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‘La Mancha’s’ idealism, execution merit standing applause

By JULIE McHALE - Post Theater Critic

September 29, 2016

 
       

Photo by Michael Brosilow

Nathaniel Stampley as Don Quixote, left, and Michael J. Farina as Sancho Panza, with cast, in the Milwaukee Repertory Theater’s “Man of La Mancha.” 

AT A GLANCE
“Man of La Mancha”

The musical runs through Oct. 30 at the Milwaukee Rep, 108 E. Wells St., Milwaukee. Call 414-224-9490 or visit www.MilwaukeeRep.com.

MILWAUKEE - I didn’t think I’d ever experience a match for “Ragtime,” a recent musical produced by the Milwaukee Rep, but “Man of La Mancha” lives up to that level of excellence. It delivers two uninterrupted hours of  glorious, captivating and inspiring artistry.

Part of its success is due to the lead character so powerfully enacted by Nathaniel Stampley, a Milwaukee native, who attended the University of Wisconsin-Madison and has become a very reputable actor in New York, but many other actors, including Leenya Rideout (Aldonza), Jonathan Gillard Daly (Padre), Matt Daniels (Duke), Michael J. Farina (Sancho), Gavin Gregory (Pedro), and a host of other talented actors and singers make significant contributions to its overall splendor.

This musical continues to appeal to audiences because it gives us a message of hope, civility and nobility, qualities that are sometimes hard to sustain in a cynical world.

Music director Dan Kazemi worked melodic wonders with the talented cast and five-piece orchestra. Bethany Thomas begins the story with a moving rendition of “Prison Scene;” the main two numbers, “To Dream the Impossible Dream” and “Man of La Mancha” are both executed to perfection, and “Little Bird” is musically sweet and harmonious. Daly’s delivery of “To Each His Dulcinea” is beautiful.  I didn’t realize that Daly is such a good vocalist, along with all his other talents.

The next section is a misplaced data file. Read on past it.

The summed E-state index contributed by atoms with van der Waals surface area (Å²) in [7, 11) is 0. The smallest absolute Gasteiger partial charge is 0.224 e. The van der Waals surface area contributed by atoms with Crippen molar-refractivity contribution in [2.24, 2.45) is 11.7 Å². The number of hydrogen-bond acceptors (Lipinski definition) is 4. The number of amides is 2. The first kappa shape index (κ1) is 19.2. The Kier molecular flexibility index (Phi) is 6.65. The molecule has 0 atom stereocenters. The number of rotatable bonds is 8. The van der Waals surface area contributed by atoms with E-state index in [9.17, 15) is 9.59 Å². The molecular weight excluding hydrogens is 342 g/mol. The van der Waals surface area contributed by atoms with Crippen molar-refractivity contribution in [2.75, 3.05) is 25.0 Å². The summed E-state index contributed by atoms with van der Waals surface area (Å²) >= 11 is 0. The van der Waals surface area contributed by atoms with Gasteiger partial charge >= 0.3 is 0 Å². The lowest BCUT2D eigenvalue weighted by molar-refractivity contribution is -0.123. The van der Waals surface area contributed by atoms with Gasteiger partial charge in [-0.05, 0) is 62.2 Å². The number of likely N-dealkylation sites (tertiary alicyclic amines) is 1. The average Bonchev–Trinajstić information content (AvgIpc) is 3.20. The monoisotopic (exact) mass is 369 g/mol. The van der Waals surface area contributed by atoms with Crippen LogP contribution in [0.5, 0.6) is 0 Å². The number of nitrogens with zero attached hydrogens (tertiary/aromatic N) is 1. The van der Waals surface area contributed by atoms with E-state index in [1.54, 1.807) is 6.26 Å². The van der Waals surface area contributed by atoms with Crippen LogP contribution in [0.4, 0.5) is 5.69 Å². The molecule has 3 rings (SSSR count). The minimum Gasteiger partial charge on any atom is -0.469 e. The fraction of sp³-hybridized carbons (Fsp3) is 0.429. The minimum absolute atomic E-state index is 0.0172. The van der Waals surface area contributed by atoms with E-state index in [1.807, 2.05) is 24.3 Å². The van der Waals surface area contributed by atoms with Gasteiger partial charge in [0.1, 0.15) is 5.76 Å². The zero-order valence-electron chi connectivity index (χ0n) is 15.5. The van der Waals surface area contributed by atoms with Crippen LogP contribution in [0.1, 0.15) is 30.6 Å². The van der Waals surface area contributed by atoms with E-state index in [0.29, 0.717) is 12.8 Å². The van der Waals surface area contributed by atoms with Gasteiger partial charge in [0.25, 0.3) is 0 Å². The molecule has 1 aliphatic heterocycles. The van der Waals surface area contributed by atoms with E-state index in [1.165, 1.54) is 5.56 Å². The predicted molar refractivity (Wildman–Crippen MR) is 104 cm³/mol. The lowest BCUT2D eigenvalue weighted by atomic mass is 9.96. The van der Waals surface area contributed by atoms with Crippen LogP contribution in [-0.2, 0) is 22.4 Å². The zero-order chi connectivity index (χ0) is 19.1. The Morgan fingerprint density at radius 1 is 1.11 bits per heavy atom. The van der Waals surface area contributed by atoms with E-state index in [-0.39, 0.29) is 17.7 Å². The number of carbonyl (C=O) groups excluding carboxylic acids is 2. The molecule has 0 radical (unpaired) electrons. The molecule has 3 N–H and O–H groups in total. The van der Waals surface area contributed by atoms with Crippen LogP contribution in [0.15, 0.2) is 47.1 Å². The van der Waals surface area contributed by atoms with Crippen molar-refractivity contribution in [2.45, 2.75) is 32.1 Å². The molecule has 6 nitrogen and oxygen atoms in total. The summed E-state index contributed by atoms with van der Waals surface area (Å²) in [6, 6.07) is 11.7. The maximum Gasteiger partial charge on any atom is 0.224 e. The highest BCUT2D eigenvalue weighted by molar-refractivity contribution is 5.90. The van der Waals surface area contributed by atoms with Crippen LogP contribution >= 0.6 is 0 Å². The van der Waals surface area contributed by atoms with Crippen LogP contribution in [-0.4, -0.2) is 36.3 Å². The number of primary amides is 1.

Rideout gives us a very spunky performance as Aldonza, the angry whore whom Quixote idealized. He eventually broke through her defensive armor with his touching “Dulcinea.” I also enjoyed Farina’s Sancho, who provides us with a more practical, realistic philosophy, and yet in his “I Really Like Him,” he has to admit that his master’s more romantic, quixotic style is refreshing and really quite appealing.

The time frame during the Spanish Inquisition, and the setting, a prison where a variety of people awaited trial and possible execution, is exquisitely realized with Jack Magaw’s creative set design and costume designer Alexander B. Tecoma’s authentic choices, which provides a feel for the period.

Surrounded by struggle and injustice, Cervantes weaves his story-within-a-story and brings light into the darkness and, helping us realize that our desire and our attempts to make a positive difference in the world, gives us value and radiates outward. We may ridicule idealists, but we sorely need them.

The audience literally burst out of their seats with exuberance and appreciation at the end. Thanks to director Mark Clements and his many cohorts that assembled this array of talented artists. It will long be remembered as a triumph for all the Rep’s fans.